Polyptoton repeats words from the same root but with different inflections appearing in close proximity.

Dick believed the only thing they had to fear was fearlessness.

Prefabs can be used to create two and three beat rhythms to speed the sentence up. They include, but are not limited to:

  • boom and bust
  • bump and grind
  • daily double
  • doom and gloom
  • ebb and flow
  • eager beaver
  • fixer-upper
  • flimflam
  • flip-flop
  • harum-scarum
  • helter-skelter
  • herky-jerky
  • hip-hop
  • hotsy-totsy
  • hour of power
  • hurly-burly
  • itsy-bitsy
  • lean and mean
  • meet and greet
  • moldy oldie
  • namby-pamby
  • near and dear
  • oopsy daisy
  • razzle-dazzle
  • rinky dink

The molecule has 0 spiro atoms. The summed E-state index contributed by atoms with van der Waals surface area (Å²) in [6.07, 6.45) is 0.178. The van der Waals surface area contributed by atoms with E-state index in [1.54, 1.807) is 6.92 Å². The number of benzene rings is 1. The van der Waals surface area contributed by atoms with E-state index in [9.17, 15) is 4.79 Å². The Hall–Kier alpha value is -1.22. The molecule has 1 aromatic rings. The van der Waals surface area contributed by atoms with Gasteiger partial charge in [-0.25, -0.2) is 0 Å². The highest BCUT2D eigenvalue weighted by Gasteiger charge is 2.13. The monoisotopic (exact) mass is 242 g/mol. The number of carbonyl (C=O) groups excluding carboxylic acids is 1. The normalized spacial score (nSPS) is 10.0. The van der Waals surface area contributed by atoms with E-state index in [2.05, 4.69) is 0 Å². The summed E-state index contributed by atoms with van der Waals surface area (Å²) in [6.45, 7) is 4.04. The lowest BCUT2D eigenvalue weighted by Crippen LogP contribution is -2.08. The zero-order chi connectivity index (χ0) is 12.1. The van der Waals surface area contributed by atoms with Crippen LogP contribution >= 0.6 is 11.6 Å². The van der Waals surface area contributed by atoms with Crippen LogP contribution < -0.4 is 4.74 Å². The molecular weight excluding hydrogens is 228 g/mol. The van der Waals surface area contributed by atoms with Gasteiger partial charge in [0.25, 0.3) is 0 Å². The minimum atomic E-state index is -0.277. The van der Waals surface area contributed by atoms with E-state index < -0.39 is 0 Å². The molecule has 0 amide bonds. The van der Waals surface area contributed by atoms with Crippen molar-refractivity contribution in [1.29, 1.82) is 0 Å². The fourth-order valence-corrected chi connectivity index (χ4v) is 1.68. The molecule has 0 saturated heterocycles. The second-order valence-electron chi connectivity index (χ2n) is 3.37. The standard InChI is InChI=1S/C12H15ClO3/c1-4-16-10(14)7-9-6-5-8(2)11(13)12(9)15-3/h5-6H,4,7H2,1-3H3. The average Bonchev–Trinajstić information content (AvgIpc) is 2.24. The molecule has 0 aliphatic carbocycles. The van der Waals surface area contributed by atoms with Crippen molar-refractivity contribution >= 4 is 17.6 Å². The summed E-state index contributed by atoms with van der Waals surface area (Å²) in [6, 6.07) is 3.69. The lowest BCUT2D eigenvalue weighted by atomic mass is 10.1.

• rise and fall
  • rough and ready
  • rough and tough
  • rough and tumble
  • shilly-shally
  • splish-splash
  • super-duper
  • super-saver
  • surf and turf
  • teenie-weenie
  • thrills and chills
  • tit for tat
  • topsy-turvy
  • town and gown
  • wear and tear
  • wheeler-dealer
  • whipper-snapper
  • wild and wooly
  • wishy-washy
  • zigzag

Next week, we will contine adding spices to your prose shelf.

For the complete list of spices and other revision layers, pick up a copy of: